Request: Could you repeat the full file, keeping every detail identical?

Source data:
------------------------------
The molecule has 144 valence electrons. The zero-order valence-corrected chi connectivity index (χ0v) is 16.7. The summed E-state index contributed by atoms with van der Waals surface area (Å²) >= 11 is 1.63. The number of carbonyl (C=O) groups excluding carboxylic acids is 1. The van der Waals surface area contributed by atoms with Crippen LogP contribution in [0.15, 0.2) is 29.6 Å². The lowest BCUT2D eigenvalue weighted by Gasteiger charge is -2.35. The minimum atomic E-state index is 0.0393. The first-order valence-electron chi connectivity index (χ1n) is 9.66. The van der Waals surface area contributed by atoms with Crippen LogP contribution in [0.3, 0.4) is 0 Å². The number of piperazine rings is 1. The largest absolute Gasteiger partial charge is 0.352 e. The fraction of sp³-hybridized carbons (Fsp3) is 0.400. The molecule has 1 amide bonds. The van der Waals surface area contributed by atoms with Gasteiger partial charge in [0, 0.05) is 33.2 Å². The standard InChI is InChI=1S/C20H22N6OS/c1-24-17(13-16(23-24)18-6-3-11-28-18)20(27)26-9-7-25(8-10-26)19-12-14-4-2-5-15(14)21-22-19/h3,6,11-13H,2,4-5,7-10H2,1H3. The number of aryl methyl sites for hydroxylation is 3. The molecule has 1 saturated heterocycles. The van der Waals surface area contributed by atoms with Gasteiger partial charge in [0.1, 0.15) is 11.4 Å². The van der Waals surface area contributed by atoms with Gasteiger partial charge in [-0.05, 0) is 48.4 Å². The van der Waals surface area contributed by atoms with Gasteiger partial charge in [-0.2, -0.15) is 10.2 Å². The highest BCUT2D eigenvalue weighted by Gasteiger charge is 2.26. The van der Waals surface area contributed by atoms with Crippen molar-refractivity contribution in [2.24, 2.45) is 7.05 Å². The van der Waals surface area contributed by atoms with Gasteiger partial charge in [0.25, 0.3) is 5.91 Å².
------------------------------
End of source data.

The molecule has 144 valence electrons. The zero-order valence-corrected chi connectivity index (χ0v) is 16.7. The summed E-state index contributed by atoms with van der Waals surface area (Å²) >= 11 is 1.63. The number of carbonyl (C=O) groups excluding carboxylic acids is 1. The van der Waals surface area contributed by atoms with Crippen LogP contribution in [0.15, 0.2) is 29.6 Å². The lowest BCUT2D eigenvalue weighted by Gasteiger charge is -2.35. The minimum atomic E-state index is 0.0393. The first-order valence-electron chi connectivity index (χ1n) is 9.66. The van der Waals surface area contributed by atoms with Crippen LogP contribution in [0.3, 0.4) is 0 Å². The number of piperazine rings is 1. The largest absolute Gasteiger partial charge is 0.352 e. The fraction of sp³-hybridized carbons (Fsp3) is 0.400. The molecule has 1 amide bonds. The van der Waals surface area contributed by atoms with Gasteiger partial charge in [0, 0.05) is 33.2 Å². The standard InChI is InChI=1S/C20H22N6OS/c1-24-17(13-16(23-24)18-6-3-11-28-18)20(27)26-9-7-25(8-10-26)19-12-14-4-2-5-15(14)21-22-19/h3,6,11-13H,2,4-5,7-10H2,1H3. The number of aryl methyl sites for hydroxylation is 3. The molecule has 1 saturated heterocycles. The van der Waals surface area contributed by atoms with Gasteiger partial charge in [0.1, 0.15) is 11.4 Å². The van der Waals surface area contributed by atoms with Gasteiger partial charge in [-0.05, 0) is 48.4 Å². The van der Waals surface area contributed by atoms with Gasteiger partial charge in [-0.2, -0.15) is 10.2 Å². The highest BCUT2D eigenvalue weighted by Gasteiger charge is 2.26. The van der Waals surface area contributed by atoms with Crippen molar-refractivity contribution in [2.24, 2.45) is 7.05 Å². The van der Waals surface area contributed by atoms with Gasteiger partial charge in [0.25, 0.3) is 5.91 Å².